A reader asked me why I thought the Pure Fashion threads seem to provoke such strong reactions. I think it’s because the issue touches many of us concretely. Whereas few readers were personally abused by Maciel, and none to my knowledge have fathered his children, many readers are mothers who have volunteered with the Pure Fashion program, or parents to daughters who have participated in it. So Pure Fashion is an example of how the Maciel scandal touches us – and more importantly to us as parents, our children – personally.
Which is why I appreciate CindyB, who describes herself as ex Regnum Christi and a six-year veteran of Pure Fashion, sharing her thoughts in this thread. Whether this was intentional on her part or not, Cindy expresses the internal conflict felt by many who have been part of this program. On the one hand, she left RC because of the way it elevated Maciel (who she can no longer dignify with the prefix “Father”) despite serious allegations against him. On the other hand, her own experience with Pure Fashion was good, and she sees a desperate need in today’s world for programs that promote modesty, purity, and “programs that can influence teenagers and young adults to make better choices through positive self-esteem.” Her concerns are legitimate.
Hence her statement that Priscella likely “meant that [Maciel]’s behavior needed the message of Pure Fashion.”
Here’s the difficulty. Knowing how many volunteer hours Catholic moms like Cindy and Priscella put into the program with only the best of intentions for their daughters, it breaks my heart to say this. However, it is a point long recognized by saints and media critics:
People look to the medium when discerning the message.
St. James knew this. As he states in the New Testament epistle bearing his name: “But be ye doers of the word, and not hearers only, deceiving your own selves.” He understood that one’s actions offered the best proof that one had received the Gospel message. St. Francis of Assisi clarifies this point further, stating: “Go into the world and preach the Gospel, but only use words when necessary.” And of course there’s Marshall McLuhan’s aphorism: “The medium is the message.”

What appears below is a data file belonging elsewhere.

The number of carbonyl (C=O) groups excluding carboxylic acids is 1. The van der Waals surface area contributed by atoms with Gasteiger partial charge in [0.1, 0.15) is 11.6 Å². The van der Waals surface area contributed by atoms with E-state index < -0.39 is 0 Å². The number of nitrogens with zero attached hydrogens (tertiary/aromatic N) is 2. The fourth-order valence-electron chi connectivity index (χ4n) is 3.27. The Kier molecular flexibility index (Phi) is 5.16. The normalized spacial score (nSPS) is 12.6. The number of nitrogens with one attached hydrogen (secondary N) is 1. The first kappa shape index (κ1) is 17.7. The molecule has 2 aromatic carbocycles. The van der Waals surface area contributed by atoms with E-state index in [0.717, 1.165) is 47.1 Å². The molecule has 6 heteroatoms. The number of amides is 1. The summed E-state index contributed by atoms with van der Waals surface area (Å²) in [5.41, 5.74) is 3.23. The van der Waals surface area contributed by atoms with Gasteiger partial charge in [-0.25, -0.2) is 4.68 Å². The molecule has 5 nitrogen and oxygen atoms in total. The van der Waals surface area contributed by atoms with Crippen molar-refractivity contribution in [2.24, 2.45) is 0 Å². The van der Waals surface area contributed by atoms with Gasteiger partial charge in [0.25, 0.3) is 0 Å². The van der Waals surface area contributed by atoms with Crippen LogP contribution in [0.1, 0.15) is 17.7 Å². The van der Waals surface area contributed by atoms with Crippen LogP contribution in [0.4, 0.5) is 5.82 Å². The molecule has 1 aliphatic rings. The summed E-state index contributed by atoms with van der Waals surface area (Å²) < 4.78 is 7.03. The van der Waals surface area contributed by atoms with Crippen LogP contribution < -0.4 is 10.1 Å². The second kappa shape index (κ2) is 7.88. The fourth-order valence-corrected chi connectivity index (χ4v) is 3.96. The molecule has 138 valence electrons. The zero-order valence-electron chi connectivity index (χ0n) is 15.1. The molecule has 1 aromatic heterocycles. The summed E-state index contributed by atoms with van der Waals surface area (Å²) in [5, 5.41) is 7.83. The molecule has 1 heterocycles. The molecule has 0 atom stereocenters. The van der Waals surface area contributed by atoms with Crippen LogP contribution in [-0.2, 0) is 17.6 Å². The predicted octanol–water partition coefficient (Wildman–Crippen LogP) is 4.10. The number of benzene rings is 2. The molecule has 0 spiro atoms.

In the case of Pure Fashion, the message of purity and modesty is contradicted by the medium of Fr. Maciel. The founder’s actions where anything but modest and pure. Teenagers know this. They may not piece it together right away, or they may not repeat it within earshot of parents while living under their roof. But they know. And eventually there’s the temptation to act upon it. If the founder can molest seminarians and father children through various mistresses – while still receiving public gratitude from holy priests, along with Mom and Dad – what’s a little premarital foreplay or displaying a bit of bellybutton n comparison? After all, Maciel engaged in much worse while building God’s kingdom.
Or the reaction may be one of anger, of feeling lied to or mislead for all these years. I’ve seen this happen. The relationship between parent and child is never the same afterward. The child will always second-guess Mom and Dad. Jezebel can correct me if I am wrong, but I believe from her comments that she was taken aback by the support she received from orthodox Catholic parents over her critique of Pure Fashion. We may disagree with her position on human sexuality, however, many of her criticisms of Pure Fashion have the ring of truth about them.